I also wonder if your guess on the percentage of people who use any type of drugs (legal or illegal) who ever have a problem with it is as off target as mine was?

Podcast 12/52 – why we are here!

Yesterday I had another one of those ”Wow, this podcast is so good, I want to listen to it again, as soon as I’m done listening to it the first time around”-moments, and the podcast that made me all excited was the One You feed-episode with Glennon Doyle Melton.

I found a lot of really significant passages in the conversation in this podcast, and a few of them went straight to my heart. One of them centers on the habit we have of not sharing our vulnerability with each other. Glennon tells a story of when she wrote a post on Facebook, sharing her vulnerability in 25 bullets. The response was amazing and supportive, but also, people dared to show their vulnerability with her, after she had shown her. And she was struck by the fact that people she knew, she only really thought she knew, because there was so much pain and hard experiences in their life, that they had never shared with her. She shares her reaction to this, in the podcast:

I was pissed! Because what are we doing? Why are we even calling each other friends? We sit together and we’re talking about things that do not matter, and you’re in so much pain, and I have the same pain. This just gotta be what we’re here for: to talk about this stuff! 

hold backNow, why is it like that? Why do we barely go skin-deep? Why is it so hard to be vulnerable? Why do we hold back, from sharing our pains, losses, grievances, but also our joys, tender moments and highest wishes and dreams? And why do we believe the mind-made monsters about what will happen if we are wholehearted and vulnerable, when  in my experience, usually it’s the opposite. Yes, there will be haters, but haters will be haters, to quote Taylor Swift, and why should we (or I) let that stop me? And what I have received in love and connection on account of opening up and being vulnerable, far surpasses the ”hate-responses”.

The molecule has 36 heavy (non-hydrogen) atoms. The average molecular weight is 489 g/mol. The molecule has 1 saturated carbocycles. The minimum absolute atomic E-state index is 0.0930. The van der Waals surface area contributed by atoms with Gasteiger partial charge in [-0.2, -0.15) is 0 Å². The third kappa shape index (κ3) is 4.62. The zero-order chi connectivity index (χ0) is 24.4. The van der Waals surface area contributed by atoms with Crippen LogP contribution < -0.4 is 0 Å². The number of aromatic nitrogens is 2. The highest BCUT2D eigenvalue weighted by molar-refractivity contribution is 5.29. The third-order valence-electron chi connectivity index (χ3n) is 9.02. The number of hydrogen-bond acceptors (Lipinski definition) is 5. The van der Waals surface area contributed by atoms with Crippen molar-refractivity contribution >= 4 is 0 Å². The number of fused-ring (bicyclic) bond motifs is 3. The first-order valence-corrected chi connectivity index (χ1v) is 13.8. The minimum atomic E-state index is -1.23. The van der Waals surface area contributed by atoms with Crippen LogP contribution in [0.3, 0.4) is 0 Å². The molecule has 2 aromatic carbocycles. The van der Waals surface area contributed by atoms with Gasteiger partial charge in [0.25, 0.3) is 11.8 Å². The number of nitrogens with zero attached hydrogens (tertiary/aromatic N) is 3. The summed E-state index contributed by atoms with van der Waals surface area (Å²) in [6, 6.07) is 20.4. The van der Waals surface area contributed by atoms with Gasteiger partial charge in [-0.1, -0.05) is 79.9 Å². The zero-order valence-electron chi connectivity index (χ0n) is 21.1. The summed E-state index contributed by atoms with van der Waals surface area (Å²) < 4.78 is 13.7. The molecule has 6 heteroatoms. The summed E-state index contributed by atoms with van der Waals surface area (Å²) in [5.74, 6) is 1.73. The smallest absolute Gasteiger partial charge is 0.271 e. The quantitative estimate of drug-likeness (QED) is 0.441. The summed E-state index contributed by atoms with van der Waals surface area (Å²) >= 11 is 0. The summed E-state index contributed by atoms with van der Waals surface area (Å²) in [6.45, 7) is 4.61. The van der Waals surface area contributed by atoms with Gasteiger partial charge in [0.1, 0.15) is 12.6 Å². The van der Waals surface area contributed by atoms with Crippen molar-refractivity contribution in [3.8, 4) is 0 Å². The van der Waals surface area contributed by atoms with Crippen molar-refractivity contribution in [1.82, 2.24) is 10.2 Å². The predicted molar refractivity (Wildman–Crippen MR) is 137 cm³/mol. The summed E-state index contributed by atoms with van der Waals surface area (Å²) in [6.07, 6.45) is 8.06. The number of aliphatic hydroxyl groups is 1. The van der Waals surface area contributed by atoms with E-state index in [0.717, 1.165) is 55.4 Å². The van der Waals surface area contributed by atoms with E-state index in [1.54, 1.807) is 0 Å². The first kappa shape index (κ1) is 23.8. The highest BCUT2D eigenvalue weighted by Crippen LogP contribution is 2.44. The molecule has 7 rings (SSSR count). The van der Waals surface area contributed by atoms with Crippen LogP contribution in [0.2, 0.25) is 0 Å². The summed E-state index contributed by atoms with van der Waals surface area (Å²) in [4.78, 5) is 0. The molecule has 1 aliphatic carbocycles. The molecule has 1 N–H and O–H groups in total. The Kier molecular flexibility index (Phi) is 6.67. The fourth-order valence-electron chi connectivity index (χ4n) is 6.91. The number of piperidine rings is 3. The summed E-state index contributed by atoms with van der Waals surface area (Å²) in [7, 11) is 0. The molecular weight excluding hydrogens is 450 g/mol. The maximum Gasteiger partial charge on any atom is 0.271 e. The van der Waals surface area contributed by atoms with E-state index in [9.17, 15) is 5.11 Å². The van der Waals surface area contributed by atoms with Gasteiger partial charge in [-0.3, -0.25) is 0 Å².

And still. I hold back. I shy away. I hold my tongue, for fear of the reaction, even though I know that if someone came to me with what I am dying to share, I would open my arms and heart and just hold a space for whomever it was who shared their vulnerability. Why don’t I think others would do the same for me? Isn’t that why we are here?


Podcast 2/52 – On habits

You already know that The One You Feed is a favorite podcast of mine, so maybe it’s no surprise to you that I’ll include an episode from there early on in this yearlong series. But this is a mini-episode, where Eric Zimmer talks about building habits. It’s a short episode really just summarizing Erics best tips for how to build a habit successfully.

I won’t reveal all the different suggestions, except my favorite tip, which is one of the last ones: Never miss twice. Because I’m sure you, as well as I, have started to create a habit some time, only to realize all of a sudden that we´ve missed a day. Rather than beat yourself up over it and/or toss it all away, going There’s no point to it, I just missed a day, I’ll never be able to get this habit in please go Never miss twice instead. That is a loving and forgiving way to look at yourself and building of habits, because who cares if you miss a day? I mean, really. What’s the big deal? It’s like getting tossed off a horse, get back on again!never miss twice

I hope you listen to the podcast, and come back next Sunday for the next podcast tip.

Which one was your favorite tip? And are there any tips you have on building a habit that wasn’t on Erics list, that you’d like to share?